By Venansio T. Muludiang, PhD
University of Juba
At the entrance gate of a university in South Africa, the following message was posted for contemplation: “Destroying any nation does not require the use of atomic bombs or the use of long range missiles… It only requires lowering the quality of education and allowing cheating in examinations by the students…” Patients die at the hands of such doctors… Buildings collapse at the hands of such engineers… Money is lost at the hands of such economists and accountants… Humanity dies at the hands of such religious scholars… Justice is lost at the hands of such judges… The collapse of education is the collapse of the nation”.
The message cited above tells us a lot about what has happened to educational standards in Africa. We have heard a lot about examination scandals in a number of countries across the continent, both at the pre-university and at the tertiary levels. The mobile cell phone technology has exacerbated this problem. The end result is poor quality university graduates. If you ask honest employers, they will tell you the truth. It is heart-breaking that the message cited above is posted at the gate of a university in an African country that boasts one of the best educational systems on the continent. But that a university in that country has sounded the alarm does not in any way suggest that the problem in question is a South Africa’s problem. It is Africa’s problem. South Africa houses some of the prestigious universities in the region. It also enjoys a good pre-university educational system. So what has caused the observed decline in our educational standards?
To answer this question, we need to look at the system of examinations in our schools and universities. We have heard a lot about scandals of cheating in exams in these institutions. The stories are more and varied. But let me give you a sample: At the primary and secondary school levels, examinations are reported to be leaked and sold in the markets prior to the exam dates. Teachers are paid or induced to solve the questions and give answers to candidates to copy. So even pupils and students with empty brains end up with good grades and certificates. At the tertiary level, lecturers and other poorly paid university officials are reported to leak exams for money, and in the case of the former, dish out good grades in exchange for sexual favours and other considerations. Strict invigilation is no longer the norm because lecturers have no time for it. In a nutshell, there are many factors contributing to this near-pandemic phenomenon: the mobile cell phone revolution, poverty, poorly enforced regulations, immorality and peer pressure, to mention only a few. Parents only delight in seeing the final outcomes. They celebrate because they want their sons and daughters to become medical doctors, engineers, lawyers, economists and what have you. So whatever they do in the educational system to get there is nobody’s business.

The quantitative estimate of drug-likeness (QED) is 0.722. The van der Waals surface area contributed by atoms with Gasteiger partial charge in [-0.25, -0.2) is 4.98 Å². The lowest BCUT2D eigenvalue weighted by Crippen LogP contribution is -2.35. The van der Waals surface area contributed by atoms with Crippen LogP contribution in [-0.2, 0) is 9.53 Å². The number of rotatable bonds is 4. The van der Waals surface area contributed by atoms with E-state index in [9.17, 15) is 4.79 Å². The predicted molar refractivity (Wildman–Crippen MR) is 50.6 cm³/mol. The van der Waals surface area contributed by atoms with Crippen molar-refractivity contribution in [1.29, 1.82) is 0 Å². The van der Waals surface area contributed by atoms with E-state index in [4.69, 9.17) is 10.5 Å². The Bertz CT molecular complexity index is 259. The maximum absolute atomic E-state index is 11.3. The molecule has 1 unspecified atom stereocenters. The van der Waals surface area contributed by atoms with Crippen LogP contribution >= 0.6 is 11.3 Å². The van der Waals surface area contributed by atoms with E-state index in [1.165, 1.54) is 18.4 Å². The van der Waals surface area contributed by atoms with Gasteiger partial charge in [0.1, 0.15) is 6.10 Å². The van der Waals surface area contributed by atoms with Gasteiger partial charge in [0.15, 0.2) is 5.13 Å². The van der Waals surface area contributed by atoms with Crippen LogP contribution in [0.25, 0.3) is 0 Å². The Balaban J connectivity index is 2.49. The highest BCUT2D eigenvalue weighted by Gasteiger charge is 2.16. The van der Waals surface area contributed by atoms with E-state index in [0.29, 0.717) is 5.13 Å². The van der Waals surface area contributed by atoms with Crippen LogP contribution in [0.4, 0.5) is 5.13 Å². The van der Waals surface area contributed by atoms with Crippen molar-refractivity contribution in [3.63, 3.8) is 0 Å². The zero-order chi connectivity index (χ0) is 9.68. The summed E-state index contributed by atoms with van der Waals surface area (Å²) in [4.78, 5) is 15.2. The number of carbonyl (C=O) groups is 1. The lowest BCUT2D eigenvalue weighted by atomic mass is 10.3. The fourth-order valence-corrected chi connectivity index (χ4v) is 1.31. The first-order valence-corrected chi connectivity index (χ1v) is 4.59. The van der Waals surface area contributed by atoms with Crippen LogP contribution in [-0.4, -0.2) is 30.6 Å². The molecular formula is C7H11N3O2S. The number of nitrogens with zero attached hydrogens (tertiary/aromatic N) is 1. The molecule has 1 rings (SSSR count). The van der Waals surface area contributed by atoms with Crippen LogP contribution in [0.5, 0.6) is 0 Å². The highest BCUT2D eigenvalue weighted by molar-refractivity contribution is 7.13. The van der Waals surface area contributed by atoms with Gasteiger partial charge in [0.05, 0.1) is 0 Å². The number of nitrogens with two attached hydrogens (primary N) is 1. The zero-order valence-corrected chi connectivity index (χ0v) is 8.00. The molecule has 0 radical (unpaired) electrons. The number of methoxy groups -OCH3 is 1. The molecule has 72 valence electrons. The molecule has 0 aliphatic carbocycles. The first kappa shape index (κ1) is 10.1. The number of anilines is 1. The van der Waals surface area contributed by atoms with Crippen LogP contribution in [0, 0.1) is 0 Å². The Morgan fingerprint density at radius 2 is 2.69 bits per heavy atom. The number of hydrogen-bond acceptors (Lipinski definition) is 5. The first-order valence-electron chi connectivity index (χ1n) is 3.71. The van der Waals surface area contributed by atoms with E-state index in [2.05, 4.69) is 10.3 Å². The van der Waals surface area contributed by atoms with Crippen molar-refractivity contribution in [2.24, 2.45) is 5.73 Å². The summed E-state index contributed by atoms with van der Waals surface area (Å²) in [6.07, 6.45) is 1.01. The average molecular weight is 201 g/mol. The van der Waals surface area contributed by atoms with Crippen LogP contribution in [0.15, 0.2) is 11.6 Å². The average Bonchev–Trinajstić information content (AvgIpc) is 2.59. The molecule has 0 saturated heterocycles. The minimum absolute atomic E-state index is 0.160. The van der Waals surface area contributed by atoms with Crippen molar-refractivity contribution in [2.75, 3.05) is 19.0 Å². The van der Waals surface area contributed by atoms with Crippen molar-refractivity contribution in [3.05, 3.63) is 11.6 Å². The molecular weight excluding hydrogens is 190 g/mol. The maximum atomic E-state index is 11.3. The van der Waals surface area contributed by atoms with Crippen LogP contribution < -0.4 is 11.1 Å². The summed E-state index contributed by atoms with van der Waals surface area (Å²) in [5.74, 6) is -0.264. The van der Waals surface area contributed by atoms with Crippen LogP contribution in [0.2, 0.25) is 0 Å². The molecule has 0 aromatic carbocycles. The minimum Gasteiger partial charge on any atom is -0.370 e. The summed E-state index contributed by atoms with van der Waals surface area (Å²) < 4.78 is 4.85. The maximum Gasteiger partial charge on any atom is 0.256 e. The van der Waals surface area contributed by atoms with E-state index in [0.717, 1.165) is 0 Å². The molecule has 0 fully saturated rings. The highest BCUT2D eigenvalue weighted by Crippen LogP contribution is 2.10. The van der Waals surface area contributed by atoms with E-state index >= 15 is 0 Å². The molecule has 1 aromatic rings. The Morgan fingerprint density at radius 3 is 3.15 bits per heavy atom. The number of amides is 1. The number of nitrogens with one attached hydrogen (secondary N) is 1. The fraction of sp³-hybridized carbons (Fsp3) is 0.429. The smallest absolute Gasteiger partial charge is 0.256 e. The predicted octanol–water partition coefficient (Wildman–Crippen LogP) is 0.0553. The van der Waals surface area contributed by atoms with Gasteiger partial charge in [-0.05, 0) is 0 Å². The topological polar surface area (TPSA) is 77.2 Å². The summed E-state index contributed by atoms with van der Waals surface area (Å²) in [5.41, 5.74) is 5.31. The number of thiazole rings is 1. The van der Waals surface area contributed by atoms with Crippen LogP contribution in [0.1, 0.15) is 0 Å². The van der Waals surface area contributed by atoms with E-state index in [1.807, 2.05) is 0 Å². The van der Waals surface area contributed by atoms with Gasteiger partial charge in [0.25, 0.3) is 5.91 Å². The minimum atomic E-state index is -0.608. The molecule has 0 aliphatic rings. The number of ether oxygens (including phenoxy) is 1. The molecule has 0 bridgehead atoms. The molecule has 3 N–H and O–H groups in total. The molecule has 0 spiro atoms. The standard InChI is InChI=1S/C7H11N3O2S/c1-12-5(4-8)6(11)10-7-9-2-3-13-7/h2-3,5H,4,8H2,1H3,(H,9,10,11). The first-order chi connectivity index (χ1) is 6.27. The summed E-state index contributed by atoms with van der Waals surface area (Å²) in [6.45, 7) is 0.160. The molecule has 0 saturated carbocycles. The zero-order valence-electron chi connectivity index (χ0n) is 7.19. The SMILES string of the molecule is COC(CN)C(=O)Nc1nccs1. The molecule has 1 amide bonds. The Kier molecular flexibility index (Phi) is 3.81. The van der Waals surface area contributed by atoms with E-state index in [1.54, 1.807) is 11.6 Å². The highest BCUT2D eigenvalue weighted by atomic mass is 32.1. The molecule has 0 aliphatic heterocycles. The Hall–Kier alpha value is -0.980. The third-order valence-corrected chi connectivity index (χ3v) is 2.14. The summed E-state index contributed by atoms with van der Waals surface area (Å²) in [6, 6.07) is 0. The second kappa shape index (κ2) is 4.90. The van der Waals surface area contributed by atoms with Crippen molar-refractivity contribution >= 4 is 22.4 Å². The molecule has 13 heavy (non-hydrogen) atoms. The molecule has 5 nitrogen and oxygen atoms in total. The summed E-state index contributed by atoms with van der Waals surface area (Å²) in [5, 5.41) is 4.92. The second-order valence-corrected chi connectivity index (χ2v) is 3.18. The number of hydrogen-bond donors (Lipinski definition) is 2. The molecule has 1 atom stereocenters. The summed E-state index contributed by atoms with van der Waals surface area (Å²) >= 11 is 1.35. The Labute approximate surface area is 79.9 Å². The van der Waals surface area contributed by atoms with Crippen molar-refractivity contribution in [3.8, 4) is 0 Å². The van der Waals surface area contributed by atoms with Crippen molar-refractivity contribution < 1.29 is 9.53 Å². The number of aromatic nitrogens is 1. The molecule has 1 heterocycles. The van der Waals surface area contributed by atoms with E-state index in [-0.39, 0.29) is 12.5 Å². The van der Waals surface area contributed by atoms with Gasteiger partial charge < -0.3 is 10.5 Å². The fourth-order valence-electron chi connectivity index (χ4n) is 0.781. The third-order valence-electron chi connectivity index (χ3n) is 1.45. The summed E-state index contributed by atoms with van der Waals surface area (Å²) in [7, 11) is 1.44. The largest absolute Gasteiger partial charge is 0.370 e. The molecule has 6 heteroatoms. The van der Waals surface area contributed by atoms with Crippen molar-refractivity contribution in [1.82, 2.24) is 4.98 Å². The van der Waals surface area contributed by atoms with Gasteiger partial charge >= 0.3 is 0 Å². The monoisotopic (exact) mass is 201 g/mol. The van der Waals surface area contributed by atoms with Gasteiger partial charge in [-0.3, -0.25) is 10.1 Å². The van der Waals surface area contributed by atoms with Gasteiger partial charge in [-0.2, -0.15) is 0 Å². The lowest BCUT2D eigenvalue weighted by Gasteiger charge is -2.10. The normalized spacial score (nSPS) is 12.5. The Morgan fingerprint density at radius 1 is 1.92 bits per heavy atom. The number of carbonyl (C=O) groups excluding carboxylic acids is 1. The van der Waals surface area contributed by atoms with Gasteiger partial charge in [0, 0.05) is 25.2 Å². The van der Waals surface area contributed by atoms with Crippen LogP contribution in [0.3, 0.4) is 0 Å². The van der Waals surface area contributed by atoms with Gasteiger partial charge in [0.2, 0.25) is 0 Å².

Rather than suggest solutions to this problem, let us brainstorm to shed more light on the challenges facing the educational sector in Africa. How many countries in Africa have well-designed curricula at the primary and secondary school levels, and how many employ trained teachers? How many have conducive school environments? How many pay their teachers decent salaries? How many African countries have what deserve to be called universities or respected higher educational institutions? How many of the public universities are truly autonomous? How many of the so-called good universities are thriving in the glory of their past? How many applicants get admitted to these universities with genuine certificates each year? What proportions enrol in public and private institutions respectively and why? How many students are able to take notes in class? How many rely 100 percent on lecture notes? How many visit the library to enrich their lecture notes (if at all they take any)? How many graduate from these institutions annually with degrees and diplomas but without university education? How many are able to practically utilize the knowledge they are supposed to have acquired from their university education? If you can answer these questions, then you have what it takes to fix Africa’s educational problems.